A SEAFRONT restaurant has been forced to close its outdoor bar.

In the spring, the Oyster Creek Kitchen in Western Esplanade put up the Tiki Bar to the side of the venue, with additional seating.

Fed-up residents have complained about noise and rowdiness ever since.

A retrospective planning application for the wooden structure, outside the locally-listed building in The Leas Conservation area, has now been refused.

Colin Boughton-Smith, 70, who has complained on behalf of Clifton Terrace residents, said: “All the safeguards included in the original development plan have been ignored.

"The Tiki Bar went in in the spring. I got a copy of the lease and it says if they do anything on that site they have to ask the landlord which is the council. A tenant can’t ask for retrospective planning permission. How is it the council didn’t know about this?

“They knew it would take a long time to go through the planning process. They’ve had all that summer trade now.”

The council report says the structure had resulted in unacceptable levels of noise and nuisance to residents in nearby Clifton Terrace.

It stated: “The scale, form, siting and detailed design of the Tiki Bar has resulted in harm to the character, appearance, setting and views of the locally listed landmark building, the wider conservation area, the open space and the seafront generally.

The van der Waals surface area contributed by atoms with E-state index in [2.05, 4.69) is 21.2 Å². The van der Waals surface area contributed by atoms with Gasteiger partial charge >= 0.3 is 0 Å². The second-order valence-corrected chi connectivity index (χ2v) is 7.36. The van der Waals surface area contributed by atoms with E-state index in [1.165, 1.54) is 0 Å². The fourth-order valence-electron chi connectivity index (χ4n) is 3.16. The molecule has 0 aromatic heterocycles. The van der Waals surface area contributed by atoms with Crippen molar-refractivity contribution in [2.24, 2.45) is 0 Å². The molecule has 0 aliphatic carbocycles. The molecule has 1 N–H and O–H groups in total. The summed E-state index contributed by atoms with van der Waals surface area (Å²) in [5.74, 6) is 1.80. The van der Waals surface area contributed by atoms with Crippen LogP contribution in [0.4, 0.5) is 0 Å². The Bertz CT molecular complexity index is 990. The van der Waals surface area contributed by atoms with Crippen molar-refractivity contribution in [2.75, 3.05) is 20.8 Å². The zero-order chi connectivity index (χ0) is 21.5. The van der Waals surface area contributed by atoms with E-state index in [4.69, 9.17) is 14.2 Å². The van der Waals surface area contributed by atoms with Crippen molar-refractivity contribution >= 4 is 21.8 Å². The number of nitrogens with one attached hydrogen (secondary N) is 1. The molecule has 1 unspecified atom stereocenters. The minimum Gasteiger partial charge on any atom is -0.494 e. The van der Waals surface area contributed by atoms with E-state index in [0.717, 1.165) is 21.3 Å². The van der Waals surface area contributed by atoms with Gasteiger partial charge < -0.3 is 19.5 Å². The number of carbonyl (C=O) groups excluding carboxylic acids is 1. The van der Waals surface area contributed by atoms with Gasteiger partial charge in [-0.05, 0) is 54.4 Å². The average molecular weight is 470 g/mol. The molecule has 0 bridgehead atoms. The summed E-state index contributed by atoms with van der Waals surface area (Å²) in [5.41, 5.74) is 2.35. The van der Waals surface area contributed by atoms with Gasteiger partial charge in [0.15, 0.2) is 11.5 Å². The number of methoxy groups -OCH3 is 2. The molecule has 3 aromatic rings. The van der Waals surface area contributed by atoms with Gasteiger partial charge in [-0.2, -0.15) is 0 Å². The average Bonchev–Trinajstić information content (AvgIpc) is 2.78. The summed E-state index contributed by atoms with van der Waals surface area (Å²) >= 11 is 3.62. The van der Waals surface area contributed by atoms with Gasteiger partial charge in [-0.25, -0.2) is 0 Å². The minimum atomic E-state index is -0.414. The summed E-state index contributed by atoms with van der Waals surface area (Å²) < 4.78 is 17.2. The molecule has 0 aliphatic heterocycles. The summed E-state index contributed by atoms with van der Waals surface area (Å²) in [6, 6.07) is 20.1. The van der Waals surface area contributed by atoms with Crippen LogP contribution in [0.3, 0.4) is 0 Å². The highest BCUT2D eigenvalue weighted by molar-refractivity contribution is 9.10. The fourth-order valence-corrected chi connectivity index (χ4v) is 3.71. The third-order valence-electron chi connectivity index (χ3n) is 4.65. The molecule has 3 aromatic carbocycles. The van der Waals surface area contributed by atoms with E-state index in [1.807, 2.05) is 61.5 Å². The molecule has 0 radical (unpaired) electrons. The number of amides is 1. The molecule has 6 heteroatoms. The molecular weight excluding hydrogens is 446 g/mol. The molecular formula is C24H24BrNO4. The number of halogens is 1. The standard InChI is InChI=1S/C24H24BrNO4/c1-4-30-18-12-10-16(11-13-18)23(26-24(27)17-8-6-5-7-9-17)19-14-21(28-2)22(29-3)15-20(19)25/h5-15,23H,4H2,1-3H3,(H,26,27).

"This harm is significant and not outweighed by any public benefits.”

Mr Broughton-Smith added: “We have put up with music blaring out.

"The establishment has disturbed us for years and this season has been bad. Southend Council should pursue enforcement with planning rules and against the disturbance of the conservation area.

“By contrast, it’s a farce a neighbour has had to apply for planning to cut down a few scrappy trees in their garden.“

Carole Mulroney, councillor for environment and planning, said: “The tenants were told to remove the unauthorised ‘Tiki bar’. It has now gone.”

The 100-seat restaurant opened in the former Leas Sun Shelter following a £500,000 conversion in 2015.

9Owner Antonia Waite, of the Tomassi family and daughter of former council leader Anna Waite, was given a £100,000 from a grant received by Southend Council under a Government scheme to help create jobs. The building is owned by the council, and leased to Ms Waite.